Katoomba is the chief town of the City of Blue Mountains in New South Wales, Australia, and the administrative headquarters of Blue Mountains City Council. The council's understanding is that Katoomba is located on the lands of the Dharug and Gundungurra Aboriginal peoples. Katoomba is situated on the Great Western Highway, Katoomba is also known as a suburb of Greater Sydney but is known as a town which is home to the three sisters, 102 km (63 mi) west of Sydney Central Business District and 39 km (24 mi) south-east of Lithgow. Katoomba railway station is on the Main Western line.
The Blue Mountains National Park is a protected national park that is located in the Blue Mountains region of New South Wales, in eastern Australia. The 267,954-hectare (662,130-acre) national park is situated approximately 80 kilometres (50 mi) west of the Sydney CBD, and the park boundary is quite irregular as it is broken up by roads, urban areas and areas of private property. Despite the name mountains, the area is an uplifted plateau, dissected by a number of larger rivers. The highest point in the park is Mount Werong at 1,215 metres (3,986 ft) above sea level; while the low point is on the Nepean River at 20 metres (66 ft) above sea level as it leaves the park.
The Wollemi National Park is a protected national park and wilderness area that is located in the Central West and Hunter region of New South Wales, in eastern Australia. The 501,703-hectare (1,239,740-acre) park, the second largest national park in New South Wales, contains the 361,113-hectare (892,330-acre) Wollemi Wilderness – the largest such wilderness area in Australia – and is situated approximately 130 kilometres (81 mi) northwest of Sydney.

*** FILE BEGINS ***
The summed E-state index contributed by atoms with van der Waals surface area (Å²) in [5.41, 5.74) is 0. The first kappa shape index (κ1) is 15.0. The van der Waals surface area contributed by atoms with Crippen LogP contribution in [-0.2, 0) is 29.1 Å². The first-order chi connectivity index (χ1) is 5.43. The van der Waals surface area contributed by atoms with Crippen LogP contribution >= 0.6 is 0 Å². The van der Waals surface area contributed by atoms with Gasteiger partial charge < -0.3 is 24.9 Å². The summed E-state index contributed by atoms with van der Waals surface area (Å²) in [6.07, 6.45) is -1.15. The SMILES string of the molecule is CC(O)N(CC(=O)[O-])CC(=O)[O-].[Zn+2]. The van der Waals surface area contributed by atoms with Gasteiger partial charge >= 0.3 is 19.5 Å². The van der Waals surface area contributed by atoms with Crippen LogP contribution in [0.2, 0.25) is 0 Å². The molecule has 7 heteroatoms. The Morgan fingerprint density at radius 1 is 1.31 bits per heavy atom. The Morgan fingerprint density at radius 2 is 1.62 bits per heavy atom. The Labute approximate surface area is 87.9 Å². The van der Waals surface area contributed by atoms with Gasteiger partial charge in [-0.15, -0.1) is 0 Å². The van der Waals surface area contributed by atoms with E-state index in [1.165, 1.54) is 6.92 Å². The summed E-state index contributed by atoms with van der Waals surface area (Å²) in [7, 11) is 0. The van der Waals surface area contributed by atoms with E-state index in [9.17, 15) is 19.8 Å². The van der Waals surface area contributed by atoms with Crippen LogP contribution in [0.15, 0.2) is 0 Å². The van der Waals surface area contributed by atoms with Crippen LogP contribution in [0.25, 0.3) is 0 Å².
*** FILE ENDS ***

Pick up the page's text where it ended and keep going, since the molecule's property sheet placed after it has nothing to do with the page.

Scenic World is a family-owned tourist attraction located in Katoomba in the Blue Mountains, New South Wales, Australia, about 100 kilometres west of Sydney. Scenic World is home to four attractions, the Scenic Railway, the Scenic Skyway, the Scenic Cableway and Scenic Walkway, a 2.4-km elevated boardwalk through ancient rainforest.
The Jamison Valley forms part of the Coxs River canyon system in the Blue Mountains of New South Wales, Australia. It is situated approximately 100 kilometres west of Sydney, capital of New South Wales, and a few kilometres south of Katoomba, the main town in the Blue Mountains.
Megalong Valley is part of the Blue Mountains of New South Wales, Australia. It is located west of Katoomba. On its eastern side, the valley is separated from the Jamison Valley by Narrow Neck Plateau. The Shipley Plateau overlooks part of the valley.
The Narrow Neck Plateau, an eroded remnant of a sandstone layer situated at an elevation of 1,000 metres (3,300 ft) above sea level that is part of the Blue Mountains Range which is a spur line off the Great Dividing Range, is situated immediately south-west of Katoomba in New South Wales, Australia, located within the Blue Mountains National Park. The neck separates the Jamison Valley from the Megalong Valley.
The Greater Blue Mountains Area is a World Heritage Site located in the Blue Mountains of New South Wales, Australia. The 1,032,649-hectare (2,551,730-acre) area was placed on the World Heritage List at the 24th Session of the World Heritage Committee, held in Cairns in 2000.